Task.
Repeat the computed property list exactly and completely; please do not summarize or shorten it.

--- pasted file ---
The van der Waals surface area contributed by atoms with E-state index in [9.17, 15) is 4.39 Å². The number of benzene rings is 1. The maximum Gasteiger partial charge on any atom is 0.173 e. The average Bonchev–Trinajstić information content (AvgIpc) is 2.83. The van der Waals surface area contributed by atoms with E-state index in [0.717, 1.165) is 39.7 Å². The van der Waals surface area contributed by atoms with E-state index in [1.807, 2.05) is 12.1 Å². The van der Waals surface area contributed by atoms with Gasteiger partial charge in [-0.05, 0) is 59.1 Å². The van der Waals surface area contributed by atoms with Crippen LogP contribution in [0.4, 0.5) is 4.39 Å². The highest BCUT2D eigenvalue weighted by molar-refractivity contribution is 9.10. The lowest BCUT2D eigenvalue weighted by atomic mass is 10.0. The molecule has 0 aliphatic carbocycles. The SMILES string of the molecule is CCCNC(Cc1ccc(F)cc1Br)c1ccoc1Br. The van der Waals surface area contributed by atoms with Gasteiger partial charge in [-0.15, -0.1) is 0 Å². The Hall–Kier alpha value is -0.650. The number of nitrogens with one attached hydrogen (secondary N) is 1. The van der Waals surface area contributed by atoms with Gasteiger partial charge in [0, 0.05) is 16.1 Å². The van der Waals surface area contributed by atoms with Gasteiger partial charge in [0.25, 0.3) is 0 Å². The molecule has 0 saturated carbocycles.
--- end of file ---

The van der Waals surface area contributed by atoms with E-state index in [9.17, 15) is 4.39 Å². The number of benzene rings is 1. The maximum Gasteiger partial charge on any atom is 0.173 e. The average Bonchev–Trinajstić information content (AvgIpc) is 2.83. The van der Waals surface area contributed by atoms with E-state index in [0.717, 1.165) is 39.7 Å². The van der Waals surface area contributed by atoms with E-state index in [1.807, 2.05) is 12.1 Å². The van der Waals surface area contributed by atoms with Gasteiger partial charge in [-0.05, 0) is 59.1 Å². The van der Waals surface area contributed by atoms with Crippen LogP contribution in [0.4, 0.5) is 4.39 Å². The highest BCUT2D eigenvalue weighted by molar-refractivity contribution is 9.10. The lowest BCUT2D eigenvalue weighted by atomic mass is 10.0. The molecule has 0 aliphatic carbocycles. The SMILES string of the molecule is CCCNC(Cc1ccc(F)cc1Br)c1ccoc1Br. The van der Waals surface area contributed by atoms with Gasteiger partial charge in [-0.15, -0.1) is 0 Å². The Hall–Kier alpha value is -0.650. The number of nitrogens with one attached hydrogen (secondary N) is 1. The van der Waals surface area contributed by atoms with Gasteiger partial charge in [0, 0.05) is 16.1 Å². The van der Waals surface area contributed by atoms with Gasteiger partial charge in [0.25, 0.3) is 0 Å². The molecule has 0 saturated carbocycles.